The predominance of textual and visual documentation produced by perpetrators, which generally assures considerable understanding of perpetrators’ lives and motives, is frequently found in combination with emotive language expressing condemnation of their acts, often in pathological terms, such as the descriptions of them as ‘crazy’ and ‘unbelievable’ in Chinese textbooks. In some cases authors inadvertently perpetuate the perpetrators’ viewpoint. One Ivorian textbook, for example, presents victims primarily as ‘opponents, especially the Jews and the Gypsies’, then as ‘millions of men, women and children’, then as ‘Jews’, and thereby reinforces the idea that ‘the’ Jews and ‘the’ Gypsies (that is, all of them) were killed as a result of their role as ‘opponents’, as if the killers, at least according to their own reasoning, therefore had a just reason to kill them. This conflation of members of the resistance, Jews and Gypsies effectively reproduces the perpetrators’ view that the Third Reich needed to defend itself against an alleged threat.[1]

Types of moral narrative employed (decline, fatalism or progression)Edit

Most striking are the different ways in which authors lend moral value to the Holocaust. Most authors couch the history of the Holocaust in terms of decline followed by progress. However, the object of this progression varies from one country to another. Polish textbooks notably combine stories of national resistance to the German occupation of Poland with references to the Polish underground government, Polish helpers and Jewish resistance as exemplified by the Warsaw ghetto uprising. Russian textbooks, by contrast, as do those from the USA, focus on progression towards military victory in the Second World War and thus present allied military victory in the place of victory over the Holocaust, in particular over the camp system. The French textbook designed for the final year of secondary schooling even presents the history of commemoration of the Holocaust in progressive terms as one which shifted from national homage to national moral integrity via the acknowledgement of crimes. The most commonly found narrative of progression is one which ends with an allusion to the Universal Declaration of Human Rights and the Convention on the Prevention and Punishment of the Crime of Genocide adopted by the United Nations in 1948.[1]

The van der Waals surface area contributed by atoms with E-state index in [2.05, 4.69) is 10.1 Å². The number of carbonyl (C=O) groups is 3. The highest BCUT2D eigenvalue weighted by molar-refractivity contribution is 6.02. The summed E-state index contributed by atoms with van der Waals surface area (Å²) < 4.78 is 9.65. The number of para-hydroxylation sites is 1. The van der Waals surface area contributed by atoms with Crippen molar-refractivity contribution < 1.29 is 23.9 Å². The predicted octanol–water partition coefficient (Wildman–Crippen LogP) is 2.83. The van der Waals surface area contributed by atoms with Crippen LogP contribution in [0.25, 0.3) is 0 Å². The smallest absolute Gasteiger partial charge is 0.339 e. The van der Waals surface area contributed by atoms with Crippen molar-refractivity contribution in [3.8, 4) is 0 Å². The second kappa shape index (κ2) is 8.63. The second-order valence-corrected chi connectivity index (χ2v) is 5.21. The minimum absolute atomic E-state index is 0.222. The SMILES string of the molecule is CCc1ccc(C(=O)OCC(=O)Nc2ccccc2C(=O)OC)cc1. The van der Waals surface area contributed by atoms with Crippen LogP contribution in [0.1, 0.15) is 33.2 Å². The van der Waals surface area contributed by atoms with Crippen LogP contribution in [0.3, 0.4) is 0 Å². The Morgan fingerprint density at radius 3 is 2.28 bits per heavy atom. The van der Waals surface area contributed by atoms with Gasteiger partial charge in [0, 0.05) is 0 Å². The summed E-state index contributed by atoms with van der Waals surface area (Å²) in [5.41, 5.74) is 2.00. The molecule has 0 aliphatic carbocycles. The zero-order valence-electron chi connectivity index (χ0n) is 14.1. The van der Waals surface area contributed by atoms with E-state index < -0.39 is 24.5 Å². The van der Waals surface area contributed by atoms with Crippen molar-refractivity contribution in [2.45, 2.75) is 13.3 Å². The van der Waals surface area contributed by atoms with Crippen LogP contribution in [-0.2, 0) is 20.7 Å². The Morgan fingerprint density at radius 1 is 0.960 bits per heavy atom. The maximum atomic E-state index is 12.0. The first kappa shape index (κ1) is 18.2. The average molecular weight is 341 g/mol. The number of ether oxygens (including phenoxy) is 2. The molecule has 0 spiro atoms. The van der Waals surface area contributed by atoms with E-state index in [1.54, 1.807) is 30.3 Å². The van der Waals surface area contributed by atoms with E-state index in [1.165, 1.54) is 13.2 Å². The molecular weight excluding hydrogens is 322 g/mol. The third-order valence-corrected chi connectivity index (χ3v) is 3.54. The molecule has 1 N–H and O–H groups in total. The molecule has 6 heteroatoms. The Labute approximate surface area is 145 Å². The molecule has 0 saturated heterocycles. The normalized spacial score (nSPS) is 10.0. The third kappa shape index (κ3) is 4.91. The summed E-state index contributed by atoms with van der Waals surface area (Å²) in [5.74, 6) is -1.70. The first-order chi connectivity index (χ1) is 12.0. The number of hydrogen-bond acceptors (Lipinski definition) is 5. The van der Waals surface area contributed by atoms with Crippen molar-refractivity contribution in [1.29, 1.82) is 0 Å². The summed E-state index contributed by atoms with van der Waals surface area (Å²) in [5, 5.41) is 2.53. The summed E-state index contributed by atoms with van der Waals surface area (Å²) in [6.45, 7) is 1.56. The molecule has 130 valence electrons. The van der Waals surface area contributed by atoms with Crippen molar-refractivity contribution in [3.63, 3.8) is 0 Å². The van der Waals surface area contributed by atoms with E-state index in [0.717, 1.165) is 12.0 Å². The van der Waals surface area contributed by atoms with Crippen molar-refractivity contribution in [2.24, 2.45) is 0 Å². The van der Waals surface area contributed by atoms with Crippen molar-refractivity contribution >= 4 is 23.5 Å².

Implied readersEdit

The complexity of the presentation of, the values named in relation to, and the type of (local, national or international) framework in which authors place the Holocaust, reflects the prior knowledge of the textbooks’ expected readers. North American textbooks, for example, emphasize liberal values and tolerance of difference; Chinese and Albanian textbooks praise local people who helped Jewish refugees; German textbooks extol democracy and the rule of law as opposed to dictatorship, and also assume that the Holocaust is a German event, the product of National Socialism in the absence of non-German collaborators.[1]

Didactic approachesEdit

Types of exercisesEdit

These vary widely from, at one extreme, the lack of any exercises urging pupils to question and explore materials presented in the textbooks, to a wide variety of exercises including storytelling, document interpretation, role play, textual or pictorial analysis, and exercises requiring pupils to either find rational explanations of the events or else to empathize with protagonists via letter writing, biographical writing and analysis of protagonists’ decisions. In some cases, exercises simply involve collating information provided in the textbooks (Rwanda) or comparing statistics (Republic of Moldova).[1]